"I appreciate what you did for me there," Johnny B told me, straightening his collar. "That son of a bitch would have gut-shot me. I appreciate it. You're a real player."
My hands were red and raw. I looked over at the guy I'd been hitting as the security people got him up, finally aware of how hard I'd been pummeling him. I worried for a second that I'd killed him. He was coughing and moaning, and as the security people prodded him forward he walked on his own power. Barely.
"I think maybe Jacky oughta go get cleaned up and get some rest," Johnny told Peanut. The Stratosphere's security supervisor had appeared and was standing nearby. "Why don't you take our friend back over to the hotel? Make sure the woman he sleeps with tonight is his wife." He grinned, and then pointed at me. "I owe you one. That's a good thing."
A good thing.
I walked out of the hotel, still slightly dazed. I was thirsty, but I knew better than to stop for a drink. The car had been parked in a VIP slot on the front drive and the valets brought it forward instantly. One of them opened the door for me and I slid in. Peanut got in and put it in gear, and we went out onto the Strip.
My cell phone began to vibrate.
"Jack," I said, pulling the phone open. I expected it was my wife, asking where I was, or maybe Johnny telling me the security people or police needed to talk. But instead it was a male voice I didn't recognize.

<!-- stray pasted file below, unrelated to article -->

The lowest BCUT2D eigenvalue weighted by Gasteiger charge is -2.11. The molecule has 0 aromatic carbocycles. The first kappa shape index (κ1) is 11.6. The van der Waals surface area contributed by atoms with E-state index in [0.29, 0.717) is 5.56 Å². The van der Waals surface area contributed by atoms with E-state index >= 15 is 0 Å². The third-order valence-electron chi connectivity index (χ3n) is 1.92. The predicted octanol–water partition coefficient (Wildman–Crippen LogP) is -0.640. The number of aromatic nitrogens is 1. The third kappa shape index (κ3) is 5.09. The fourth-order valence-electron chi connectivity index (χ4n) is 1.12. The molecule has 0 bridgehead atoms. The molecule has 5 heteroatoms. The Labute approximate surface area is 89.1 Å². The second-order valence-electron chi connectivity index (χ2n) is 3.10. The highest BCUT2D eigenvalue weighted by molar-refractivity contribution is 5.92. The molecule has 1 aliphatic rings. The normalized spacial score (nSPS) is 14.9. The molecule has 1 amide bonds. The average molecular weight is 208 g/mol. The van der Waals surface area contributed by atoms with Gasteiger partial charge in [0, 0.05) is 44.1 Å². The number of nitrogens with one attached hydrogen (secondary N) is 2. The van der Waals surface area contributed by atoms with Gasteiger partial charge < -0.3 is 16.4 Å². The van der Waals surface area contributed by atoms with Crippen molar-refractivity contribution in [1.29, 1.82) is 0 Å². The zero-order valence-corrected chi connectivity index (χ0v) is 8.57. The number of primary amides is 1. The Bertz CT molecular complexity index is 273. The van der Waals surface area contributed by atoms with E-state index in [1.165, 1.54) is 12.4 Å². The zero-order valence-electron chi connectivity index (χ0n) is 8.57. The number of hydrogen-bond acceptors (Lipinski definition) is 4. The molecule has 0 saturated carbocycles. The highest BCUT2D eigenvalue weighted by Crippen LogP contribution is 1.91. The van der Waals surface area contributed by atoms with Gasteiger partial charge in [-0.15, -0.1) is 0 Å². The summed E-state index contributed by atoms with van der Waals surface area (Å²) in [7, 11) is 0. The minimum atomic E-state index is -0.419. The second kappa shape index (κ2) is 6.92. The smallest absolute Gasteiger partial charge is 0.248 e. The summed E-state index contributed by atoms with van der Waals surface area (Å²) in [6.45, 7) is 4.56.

"Is this Jack Pilgrim?"
"Yeah. Who is this?"
"I'm calling for Jason," said the man. "You're needed right away."
Jason wasn't a person; it was a program we were running for Uncle in Afghanistan. It was Merc's deal; I didn't know much about it.
"I'll have Merc get to you as soon he can," I said. "He's really the expert."
"You're going to have to be here by noon. It's about your partner."
"He's not dead, is he?"
I don't know why I said that.
"It's about your partner."
"Noon's impossible," I told him.
"I thought your business was to do the impossible."
The phone clicked dead. I stared at it for a second, then folded it up and put it in my pocket and turned to Peanut. "I think you better take me to the airport."
Copyright © 2007 by Jim DeFelice. All rights reserved.